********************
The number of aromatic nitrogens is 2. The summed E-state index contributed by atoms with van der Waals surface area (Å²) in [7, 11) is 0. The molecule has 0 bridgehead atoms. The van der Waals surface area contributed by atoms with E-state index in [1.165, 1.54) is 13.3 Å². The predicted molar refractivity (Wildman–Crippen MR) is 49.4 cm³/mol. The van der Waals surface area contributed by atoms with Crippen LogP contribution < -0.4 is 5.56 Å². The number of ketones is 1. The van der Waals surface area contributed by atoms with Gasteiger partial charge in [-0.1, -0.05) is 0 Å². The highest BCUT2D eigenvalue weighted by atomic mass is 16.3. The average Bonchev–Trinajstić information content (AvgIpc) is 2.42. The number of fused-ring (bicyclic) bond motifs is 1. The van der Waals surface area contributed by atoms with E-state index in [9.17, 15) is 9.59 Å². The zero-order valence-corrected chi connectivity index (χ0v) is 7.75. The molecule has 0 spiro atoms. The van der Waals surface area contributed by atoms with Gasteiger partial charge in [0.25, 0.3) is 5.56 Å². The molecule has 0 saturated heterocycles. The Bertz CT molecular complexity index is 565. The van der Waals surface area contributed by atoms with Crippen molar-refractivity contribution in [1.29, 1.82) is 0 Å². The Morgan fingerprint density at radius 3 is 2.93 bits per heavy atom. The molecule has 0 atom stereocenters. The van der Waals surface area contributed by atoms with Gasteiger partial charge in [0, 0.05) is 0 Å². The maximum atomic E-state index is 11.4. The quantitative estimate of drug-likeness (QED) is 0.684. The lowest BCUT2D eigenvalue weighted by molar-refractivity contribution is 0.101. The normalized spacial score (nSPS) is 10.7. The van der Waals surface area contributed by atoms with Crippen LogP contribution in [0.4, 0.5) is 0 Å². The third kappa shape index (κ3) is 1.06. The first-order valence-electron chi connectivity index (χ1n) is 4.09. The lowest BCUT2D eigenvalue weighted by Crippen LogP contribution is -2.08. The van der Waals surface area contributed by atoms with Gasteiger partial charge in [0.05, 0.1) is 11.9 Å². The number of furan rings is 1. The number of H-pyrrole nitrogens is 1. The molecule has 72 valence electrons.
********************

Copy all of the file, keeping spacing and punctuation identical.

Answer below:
The number of aromatic nitrogens is 2. The summed E-state index contributed by atoms with van der Waals surface area (Å²) in [7, 11) is 0. The molecule has 0 bridgehead atoms. The van der Waals surface area contributed by atoms with E-state index in [1.165, 1.54) is 13.3 Å². The predicted molar refractivity (Wildman–Crippen MR) is 49.4 cm³/mol. The van der Waals surface area contributed by atoms with Crippen LogP contribution < -0.4 is 5.56 Å². The number of ketones is 1. The van der Waals surface area contributed by atoms with Gasteiger partial charge in [-0.1, -0.05) is 0 Å². The highest BCUT2D eigenvalue weighted by atomic mass is 16.3. The average Bonchev–Trinajstić information content (AvgIpc) is 2.42. The number of fused-ring (bicyclic) bond motifs is 1. The van der Waals surface area contributed by atoms with E-state index in [9.17, 15) is 9.59 Å². The zero-order valence-corrected chi connectivity index (χ0v) is 7.75. The molecule has 0 spiro atoms. The van der Waals surface area contributed by atoms with Gasteiger partial charge in [0.25, 0.3) is 5.56 Å². The molecule has 0 saturated heterocycles. The Bertz CT molecular complexity index is 565. The van der Waals surface area contributed by atoms with Crippen molar-refractivity contribution in [1.29, 1.82) is 0 Å². The Morgan fingerprint density at radius 3 is 2.93 bits per heavy atom. The molecule has 0 atom stereocenters. The van der Waals surface area contributed by atoms with Gasteiger partial charge in [0, 0.05) is 0 Å². The maximum atomic E-state index is 11.4. The quantitative estimate of drug-likeness (QED) is 0.684. The lowest BCUT2D eigenvalue weighted by molar-refractivity contribution is 0.101. The normalized spacial score (nSPS) is 10.7. The van der Waals surface area contributed by atoms with Crippen LogP contribution in [0.4, 0.5) is 0 Å². The third kappa shape index (κ3) is 1.06. The first-order valence-electron chi connectivity index (χ1n) is 4.09. The lowest BCUT2D eigenvalue weighted by Crippen LogP contribution is -2.08. The van der Waals surface area contributed by atoms with Gasteiger partial charge in [0.05, 0.1) is 11.9 Å². The number of furan rings is 1. The number of H-pyrrole nitrogens is 1. The molecule has 72 valence electrons.